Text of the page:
Everything Changes Christmas, Christmas Changes Everything November 27, 2009Posted by Dan R. Dick in Christian witness, Christmas, Personal Reflection, Religion in the U.S..
Tags: Christmas, Religious Trends
Four items hit in rapid succession that make me wonder what in the world is happening to Christmas?
#1 — I listened to a “secularist” on one of the news channels rant against having to “be forced” to celebrate Christmas. He is heading a group calling for the absolute eradication of anything and everything Christmas-related in the public sphere — including in malls and stores. (Which is why it will fail. If it was a battle against the church and religion, he might win, but against the Almighty Dollar? Think again.) What got me was this quote: “We are sick and tired of having religious images shoved in our face at every turn — stars, nativity scenes, crosses (a favorite Christmas symbol…), Jesus, Santa Claus and angels.” Santa Claus? Santa? When did Santa become a “religious image?” Oh sure, more kids worship Santa than Jesus, but come on. It’s hard enough for Christians to stay focused on Christ. Now our opponents have mashed-up the sacred and secular together to confuse the Christian faith. But I guess this shouldn’t be surprising since we Christians confused it first.
#2 — a young European living in Boston claims that he has proven unequivocally that the whole story of Jesus is a myth — including that he was ever an actual, living human being. He claims that Jesus is the equivalent of a first century marketing campaign — a mythic “wished for” character to settle the injustices of centuries that grew in epic proportions to the point that the original “promoters” lost control of the “message.” He maintains that there was no “historical” Jesus, no single body of Christian teaching and belief, and that the whole Christian movement through the centuries has all the integrity of a pop culture marketing campaign. He was interviewed, and said, “This should end all this circus. Now that we know that Jesus is a fiction, we can get rid of all these silly observances.” Uhm, yeah, Christmas will go away now. Good to know that all it takes is one atheist saying Jesus didn’t exist to set everything straight.
#3 — H1N1 scarorists are warning parents to keep their kids away from Santa at the mall. It seems that beards and fabric are infestatious breeding grounds for all kinds of horrible bacteria. One shell-shocked looking woman (with very scary hair) almost shrieked that parents who love their children will not let them anywhere near the lap of Kris Kringle (she actually said, “Kris Kringle” instead of Santa Claus…). News channels devoted large chunks of time to interviewing experts on the perils of a visit to the mall to see Santa. “All it takes is one sick child to infect not only Santa but literally thousands of innocent children. We could see a Christmas plague!” Now, there may be a legitimate health concern in all this, but I can’t help thinking of the four and five-year olds seeing news reports that Santa will make them sick and that they should avoid him at all costs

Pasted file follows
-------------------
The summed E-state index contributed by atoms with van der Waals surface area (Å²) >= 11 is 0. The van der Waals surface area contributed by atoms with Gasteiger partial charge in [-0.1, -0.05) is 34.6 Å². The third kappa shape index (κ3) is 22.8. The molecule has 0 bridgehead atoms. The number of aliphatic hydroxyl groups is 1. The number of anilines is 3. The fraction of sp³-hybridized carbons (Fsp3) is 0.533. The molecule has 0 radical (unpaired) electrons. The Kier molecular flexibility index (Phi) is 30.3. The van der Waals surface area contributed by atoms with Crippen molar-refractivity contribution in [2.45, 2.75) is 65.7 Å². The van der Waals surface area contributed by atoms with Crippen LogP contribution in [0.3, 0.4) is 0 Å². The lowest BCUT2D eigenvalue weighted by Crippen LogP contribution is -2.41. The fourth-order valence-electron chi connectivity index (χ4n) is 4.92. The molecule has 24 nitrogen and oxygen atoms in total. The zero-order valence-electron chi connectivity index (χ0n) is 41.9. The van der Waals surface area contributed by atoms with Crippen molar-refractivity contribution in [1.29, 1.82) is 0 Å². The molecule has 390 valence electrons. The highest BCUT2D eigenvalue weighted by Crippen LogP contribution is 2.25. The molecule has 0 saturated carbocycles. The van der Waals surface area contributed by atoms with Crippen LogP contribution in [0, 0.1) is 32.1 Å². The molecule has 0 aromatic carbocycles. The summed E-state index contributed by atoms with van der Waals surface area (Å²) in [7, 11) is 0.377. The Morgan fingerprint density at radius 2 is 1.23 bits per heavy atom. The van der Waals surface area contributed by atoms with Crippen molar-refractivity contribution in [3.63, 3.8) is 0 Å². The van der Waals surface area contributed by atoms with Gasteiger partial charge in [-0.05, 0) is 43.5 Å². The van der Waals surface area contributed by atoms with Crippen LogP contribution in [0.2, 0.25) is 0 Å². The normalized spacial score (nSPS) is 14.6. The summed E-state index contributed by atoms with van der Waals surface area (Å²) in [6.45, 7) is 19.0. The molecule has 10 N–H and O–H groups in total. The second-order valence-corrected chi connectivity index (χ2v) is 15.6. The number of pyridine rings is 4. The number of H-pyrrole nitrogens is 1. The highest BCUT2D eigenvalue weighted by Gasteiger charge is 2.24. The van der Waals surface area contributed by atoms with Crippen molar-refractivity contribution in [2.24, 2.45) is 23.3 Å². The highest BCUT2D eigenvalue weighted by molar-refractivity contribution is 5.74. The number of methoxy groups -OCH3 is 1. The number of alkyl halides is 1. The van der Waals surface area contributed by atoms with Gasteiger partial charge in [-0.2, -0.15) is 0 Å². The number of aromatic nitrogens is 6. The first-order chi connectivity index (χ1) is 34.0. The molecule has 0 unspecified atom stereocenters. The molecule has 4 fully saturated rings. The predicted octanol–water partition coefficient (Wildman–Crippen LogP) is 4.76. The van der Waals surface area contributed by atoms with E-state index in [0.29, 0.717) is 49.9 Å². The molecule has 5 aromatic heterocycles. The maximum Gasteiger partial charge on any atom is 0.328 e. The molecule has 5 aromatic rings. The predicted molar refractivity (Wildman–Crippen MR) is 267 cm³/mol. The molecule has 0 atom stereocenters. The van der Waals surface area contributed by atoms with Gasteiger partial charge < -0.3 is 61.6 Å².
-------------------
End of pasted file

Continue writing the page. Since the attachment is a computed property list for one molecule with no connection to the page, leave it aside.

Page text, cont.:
#4 — a billboard proudly proclaims “non-religious” Christmas services. On Christmas Eve, bring the family out for a rousing evening of singing non-religious Christmas songs, video clips from popular cartoons, “cookie and milk” communion, candy, and gifts for all kids under twelve. And, yes, it is being offered by a church (thankfully not United Methodist) as an “evangelism” program. Pastor Ron says, “we get them in to show them we’re just like they are and to treat them right, and some of them may like it well enough to come back!”
Okay, I realize this is America where everyone is free to express themselves any way they choose — which is why I get away with writing this blog — but Christmas has enough cards stacked against it as it is. Holding the religious center is harder and harder all the time. All the attempts to remove Jesus from Christmas are just weird, and it is probably up to the church to make sure Jesus doesn’t get lost altogether — rather than speeding up his departure. Even the simplicity of Santa — a beneficent and benign figure – is being turned into one more source of fear. What a great opportunity to bring faith, good news, and hope back to the story — to offer an alternative to all the negativity highlighted in the popular culture. Some say there is a war on Christmas, but it isn’t a war unless we get sucked into a defensive posture. Instead, it is time to stay focused on what we believe and to share our “evangel” with faith and integrity. Just because the world says it isn’t so, doesn’t make it true. Just because nativity scenes are removed from public lands and sacred songs are banned from public school programs doesn’t mean we need to fight. It simply means we need to return Christmas to the Christ and celebrate it in our churches and homes with as much joy and integrity as we possibly can.